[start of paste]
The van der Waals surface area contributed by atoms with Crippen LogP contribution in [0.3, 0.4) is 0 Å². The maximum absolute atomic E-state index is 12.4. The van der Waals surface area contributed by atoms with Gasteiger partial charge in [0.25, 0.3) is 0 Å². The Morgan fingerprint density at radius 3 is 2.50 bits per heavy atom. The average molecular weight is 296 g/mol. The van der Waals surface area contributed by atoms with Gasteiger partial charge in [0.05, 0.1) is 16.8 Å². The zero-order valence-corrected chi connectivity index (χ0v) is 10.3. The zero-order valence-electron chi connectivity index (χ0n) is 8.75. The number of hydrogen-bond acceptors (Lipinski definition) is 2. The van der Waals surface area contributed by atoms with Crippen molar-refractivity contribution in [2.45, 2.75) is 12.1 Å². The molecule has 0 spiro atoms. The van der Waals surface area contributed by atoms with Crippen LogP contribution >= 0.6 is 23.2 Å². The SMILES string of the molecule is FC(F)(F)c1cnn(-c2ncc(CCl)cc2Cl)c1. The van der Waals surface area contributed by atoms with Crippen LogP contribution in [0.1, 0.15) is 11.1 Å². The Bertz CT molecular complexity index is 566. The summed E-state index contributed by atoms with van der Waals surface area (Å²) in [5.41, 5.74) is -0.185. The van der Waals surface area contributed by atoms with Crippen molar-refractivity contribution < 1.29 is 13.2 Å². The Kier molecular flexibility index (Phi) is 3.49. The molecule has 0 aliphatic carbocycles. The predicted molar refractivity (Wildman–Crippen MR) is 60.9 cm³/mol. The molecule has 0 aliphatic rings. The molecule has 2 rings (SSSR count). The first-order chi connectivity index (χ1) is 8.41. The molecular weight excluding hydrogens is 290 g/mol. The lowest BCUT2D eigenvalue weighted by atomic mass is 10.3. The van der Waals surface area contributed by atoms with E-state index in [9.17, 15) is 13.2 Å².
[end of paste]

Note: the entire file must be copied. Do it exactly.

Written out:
The van der Waals surface area contributed by atoms with Crippen LogP contribution in [0.3, 0.4) is 0 Å². The maximum absolute atomic E-state index is 12.4. The van der Waals surface area contributed by atoms with Gasteiger partial charge in [0.25, 0.3) is 0 Å². The Morgan fingerprint density at radius 3 is 2.50 bits per heavy atom. The average molecular weight is 296 g/mol. The van der Waals surface area contributed by atoms with Gasteiger partial charge in [0.05, 0.1) is 16.8 Å². The zero-order valence-corrected chi connectivity index (χ0v) is 10.3. The zero-order valence-electron chi connectivity index (χ0n) is 8.75. The number of hydrogen-bond acceptors (Lipinski definition) is 2. The van der Waals surface area contributed by atoms with Crippen molar-refractivity contribution in [2.45, 2.75) is 12.1 Å². The molecule has 0 spiro atoms. The van der Waals surface area contributed by atoms with Crippen LogP contribution >= 0.6 is 23.2 Å². The SMILES string of the molecule is FC(F)(F)c1cnn(-c2ncc(CCl)cc2Cl)c1. The van der Waals surface area contributed by atoms with Crippen LogP contribution in [0.1, 0.15) is 11.1 Å². The Bertz CT molecular complexity index is 566. The summed E-state index contributed by atoms with van der Waals surface area (Å²) in [5.41, 5.74) is -0.185. The van der Waals surface area contributed by atoms with Crippen molar-refractivity contribution < 1.29 is 13.2 Å². The Kier molecular flexibility index (Phi) is 3.49. The molecule has 0 aliphatic carbocycles. The predicted molar refractivity (Wildman–Crippen MR) is 60.9 cm³/mol. The molecule has 0 aliphatic rings. The molecule has 2 rings (SSSR count). The first-order chi connectivity index (χ1) is 8.41. The molecular weight excluding hydrogens is 290 g/mol. The lowest BCUT2D eigenvalue weighted by atomic mass is 10.3. The van der Waals surface area contributed by atoms with E-state index in [9.17, 15) is 13.2 Å².